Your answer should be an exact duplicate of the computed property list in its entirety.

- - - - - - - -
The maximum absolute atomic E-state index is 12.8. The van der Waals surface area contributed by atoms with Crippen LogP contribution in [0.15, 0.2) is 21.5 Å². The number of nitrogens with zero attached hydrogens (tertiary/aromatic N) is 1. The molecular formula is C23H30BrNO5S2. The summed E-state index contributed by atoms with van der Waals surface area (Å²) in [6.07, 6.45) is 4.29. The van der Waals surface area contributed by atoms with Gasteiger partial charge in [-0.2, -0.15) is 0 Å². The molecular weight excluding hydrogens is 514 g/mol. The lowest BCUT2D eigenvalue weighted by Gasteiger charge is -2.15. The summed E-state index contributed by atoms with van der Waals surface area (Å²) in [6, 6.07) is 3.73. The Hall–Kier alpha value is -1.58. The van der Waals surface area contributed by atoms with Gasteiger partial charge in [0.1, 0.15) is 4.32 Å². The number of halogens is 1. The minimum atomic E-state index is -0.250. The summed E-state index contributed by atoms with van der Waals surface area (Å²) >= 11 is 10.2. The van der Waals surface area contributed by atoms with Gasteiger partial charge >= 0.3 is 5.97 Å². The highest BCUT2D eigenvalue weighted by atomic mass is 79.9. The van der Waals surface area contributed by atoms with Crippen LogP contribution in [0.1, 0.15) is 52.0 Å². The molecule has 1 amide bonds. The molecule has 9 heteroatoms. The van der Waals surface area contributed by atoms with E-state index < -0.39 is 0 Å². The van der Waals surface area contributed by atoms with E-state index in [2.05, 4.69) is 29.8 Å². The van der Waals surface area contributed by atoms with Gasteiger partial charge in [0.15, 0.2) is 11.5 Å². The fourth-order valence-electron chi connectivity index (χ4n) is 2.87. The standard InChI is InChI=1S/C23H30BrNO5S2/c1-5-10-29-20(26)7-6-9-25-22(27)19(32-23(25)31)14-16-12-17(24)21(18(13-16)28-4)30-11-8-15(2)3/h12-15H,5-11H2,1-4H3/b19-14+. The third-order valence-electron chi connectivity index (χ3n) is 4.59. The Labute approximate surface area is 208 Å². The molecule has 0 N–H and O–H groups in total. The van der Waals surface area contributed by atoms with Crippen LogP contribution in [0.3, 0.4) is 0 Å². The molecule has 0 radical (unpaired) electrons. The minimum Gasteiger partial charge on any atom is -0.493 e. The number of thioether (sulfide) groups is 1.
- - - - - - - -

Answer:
The maximum absolute atomic E-state index is 12.8. The van der Waals surface area contributed by atoms with Crippen LogP contribution in [0.15, 0.2) is 21.5 Å². The number of nitrogens with zero attached hydrogens (tertiary/aromatic N) is 1. The molecular formula is C23H30BrNO5S2. The summed E-state index contributed by atoms with van der Waals surface area (Å²) in [6.07, 6.45) is 4.29. The van der Waals surface area contributed by atoms with Gasteiger partial charge in [-0.2, -0.15) is 0 Å². The molecular weight excluding hydrogens is 514 g/mol. The lowest BCUT2D eigenvalue weighted by Gasteiger charge is -2.15. The summed E-state index contributed by atoms with van der Waals surface area (Å²) in [6, 6.07) is 3.73. The Hall–Kier alpha value is -1.58. The van der Waals surface area contributed by atoms with Gasteiger partial charge in [0.1, 0.15) is 4.32 Å². The number of halogens is 1. The minimum atomic E-state index is -0.250. The summed E-state index contributed by atoms with van der Waals surface area (Å²) >= 11 is 10.2. The van der Waals surface area contributed by atoms with Gasteiger partial charge >= 0.3 is 5.97 Å². The highest BCUT2D eigenvalue weighted by atomic mass is 79.9. The van der Waals surface area contributed by atoms with Crippen LogP contribution in [0.1, 0.15) is 52.0 Å². The molecule has 1 amide bonds. The molecule has 9 heteroatoms. The van der Waals surface area contributed by atoms with E-state index < -0.39 is 0 Å². The van der Waals surface area contributed by atoms with E-state index in [2.05, 4.69) is 29.8 Å². The van der Waals surface area contributed by atoms with Gasteiger partial charge in [0.15, 0.2) is 11.5 Å². The fourth-order valence-electron chi connectivity index (χ4n) is 2.87. The standard InChI is InChI=1S/C23H30BrNO5S2/c1-5-10-29-20(26)7-6-9-25-22(27)19(32-23(25)31)14-16-12-17(24)21(18(13-16)28-4)30-11-8-15(2)3/h12-15H,5-11H2,1-4H3/b19-14+. The third-order valence-electron chi connectivity index (χ3n) is 4.59. The Labute approximate surface area is 208 Å². The molecule has 0 N–H and O–H groups in total. The van der Waals surface area contributed by atoms with Crippen LogP contribution in [0.3, 0.4) is 0 Å². The molecule has 0 radical (unpaired) electrons. The minimum Gasteiger partial charge on any atom is -0.493 e. The number of thioether (sulfide) groups is 1.